WICHITA FALLS, Texas (KAUZ) – This African-American actress and singer changed the viewership of black women on screen. She played characters that mimicked how whites saw blacks in real life. However, this star was just starting the beginning of her road down the red carpet.
This person is none other than Hattie McDaniel. She was born in Wichita, Kansas in 1895 and was the 13th child in her family. In 1901, her family moved to Denver, Colorado where she was raised. As one of the two black students that attended her elementary school, her popularity grew due to her love for singing. This happened whether it was in the church or at school.
While attending high school, she pursued her singing and acting career professionally to make a bigger name for herself. In 1910, school was no longer what she wanted to do so she dropped out and became a minstrel performer, where she later became one of the first black women to be broadcast over American radio. This was the start of her first name-based performance that molded her singer career. She continued to perform in the vaudeville circuit and established herself as a Blues artist after becoming her own writer.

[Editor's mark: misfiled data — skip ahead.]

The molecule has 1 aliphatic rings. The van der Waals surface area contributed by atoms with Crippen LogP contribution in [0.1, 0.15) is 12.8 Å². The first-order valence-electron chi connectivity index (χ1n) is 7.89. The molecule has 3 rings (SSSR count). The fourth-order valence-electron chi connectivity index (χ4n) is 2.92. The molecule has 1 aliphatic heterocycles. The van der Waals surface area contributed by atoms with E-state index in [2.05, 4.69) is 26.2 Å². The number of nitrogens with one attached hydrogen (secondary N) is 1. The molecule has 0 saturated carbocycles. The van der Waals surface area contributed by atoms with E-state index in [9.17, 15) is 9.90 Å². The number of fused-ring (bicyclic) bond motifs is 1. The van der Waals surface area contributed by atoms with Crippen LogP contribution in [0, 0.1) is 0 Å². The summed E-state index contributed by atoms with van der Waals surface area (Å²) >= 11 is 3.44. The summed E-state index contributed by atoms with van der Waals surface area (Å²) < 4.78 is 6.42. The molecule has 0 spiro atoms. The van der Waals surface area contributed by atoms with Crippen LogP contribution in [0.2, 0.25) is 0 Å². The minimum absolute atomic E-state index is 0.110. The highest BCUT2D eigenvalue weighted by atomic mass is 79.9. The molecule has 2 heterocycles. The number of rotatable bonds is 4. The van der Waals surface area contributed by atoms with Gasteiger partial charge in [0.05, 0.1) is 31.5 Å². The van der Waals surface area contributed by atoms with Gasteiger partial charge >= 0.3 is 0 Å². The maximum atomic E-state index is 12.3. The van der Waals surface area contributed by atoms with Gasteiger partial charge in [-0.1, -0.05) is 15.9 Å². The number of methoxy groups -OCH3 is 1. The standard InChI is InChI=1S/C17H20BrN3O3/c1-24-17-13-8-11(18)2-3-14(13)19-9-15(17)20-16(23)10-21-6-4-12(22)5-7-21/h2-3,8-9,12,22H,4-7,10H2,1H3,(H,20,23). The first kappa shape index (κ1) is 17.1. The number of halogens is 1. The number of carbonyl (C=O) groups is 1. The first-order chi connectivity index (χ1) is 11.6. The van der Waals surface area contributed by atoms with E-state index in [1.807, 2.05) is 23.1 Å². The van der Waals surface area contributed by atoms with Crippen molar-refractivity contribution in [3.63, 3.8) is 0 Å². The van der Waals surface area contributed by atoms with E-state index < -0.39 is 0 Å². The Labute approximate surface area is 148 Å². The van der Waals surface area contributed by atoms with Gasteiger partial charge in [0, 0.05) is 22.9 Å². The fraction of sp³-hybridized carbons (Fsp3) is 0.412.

In 1930, McDaniel, her brother and her sister all moved to Los Angeles where they found minor movie roles to continue to perfect their craft. In 1934, McDaniel caught her first big break by landing a major on-screen role singing a duet with Will Rogers in John Ford’s “Judge Priest”. Then in 1935, she was awarded the role of Mom Beck in “The Little Colonel,” but 1939 marked the highlight of her entertainment career. She played Mammy, the house servant to Scarlett O’ Hara in one of my favorite classics “Gone With the Wind.”
Mcdaniel earned the 1940 Academy Award for Best Supporting actress, becoming the first African American to win an Oscar. Unfortunately, McDaniel was not allowed at the premiere which aired at the Loew’s Grand Theater in Atlanta due to racial segregation.
Hattie McDaniel aligned herself to progress in a society that was against her. Unfortunately, she lost her battle with cancer in 1952.
After her death, the trailblazing actress was awarded two Hollywood stars on the Hollywood Walk of Fame, inducted into the Black Filmmakers Hall of Fame in 1975, and was even honored with a commemorative U.S. postage stamp in 2006.
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